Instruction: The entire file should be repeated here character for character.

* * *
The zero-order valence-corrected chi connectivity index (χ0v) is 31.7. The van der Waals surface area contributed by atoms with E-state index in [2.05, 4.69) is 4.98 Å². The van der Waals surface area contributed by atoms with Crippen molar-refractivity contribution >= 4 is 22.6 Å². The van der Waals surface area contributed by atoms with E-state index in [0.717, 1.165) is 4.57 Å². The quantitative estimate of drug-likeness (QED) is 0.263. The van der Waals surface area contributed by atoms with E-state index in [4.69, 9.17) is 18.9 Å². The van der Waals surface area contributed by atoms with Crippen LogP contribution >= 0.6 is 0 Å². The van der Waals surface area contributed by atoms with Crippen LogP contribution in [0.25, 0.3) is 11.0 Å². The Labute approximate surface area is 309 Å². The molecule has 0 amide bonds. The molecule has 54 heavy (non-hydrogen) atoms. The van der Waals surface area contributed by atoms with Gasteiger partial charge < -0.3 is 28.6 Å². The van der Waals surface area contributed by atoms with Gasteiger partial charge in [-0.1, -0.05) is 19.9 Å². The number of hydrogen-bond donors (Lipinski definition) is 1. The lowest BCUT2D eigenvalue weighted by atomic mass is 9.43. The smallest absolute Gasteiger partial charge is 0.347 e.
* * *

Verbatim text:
The zero-order valence-corrected chi connectivity index (χ0v) is 31.7. The van der Waals surface area contributed by atoms with E-state index in [2.05, 4.69) is 4.98 Å². The van der Waals surface area contributed by atoms with Crippen molar-refractivity contribution >= 4 is 22.6 Å². The van der Waals surface area contributed by atoms with E-state index in [0.717, 1.165) is 4.57 Å². The quantitative estimate of drug-likeness (QED) is 0.263. The van der Waals surface area contributed by atoms with E-state index in [4.69, 9.17) is 18.9 Å². The van der Waals surface area contributed by atoms with Crippen LogP contribution >= 0.6 is 0 Å². The van der Waals surface area contributed by atoms with Crippen LogP contribution in [0.25, 0.3) is 11.0 Å². The Labute approximate surface area is 309 Å². The molecule has 0 amide bonds. The molecule has 54 heavy (non-hydrogen) atoms. The van der Waals surface area contributed by atoms with Gasteiger partial charge < -0.3 is 28.6 Å². The van der Waals surface area contributed by atoms with Gasteiger partial charge in [-0.1, -0.05) is 19.9 Å². The number of hydrogen-bond donors (Lipinski definition) is 1. The lowest BCUT2D eigenvalue weighted by atomic mass is 9.43. The smallest absolute Gasteiger partial charge is 0.347 e.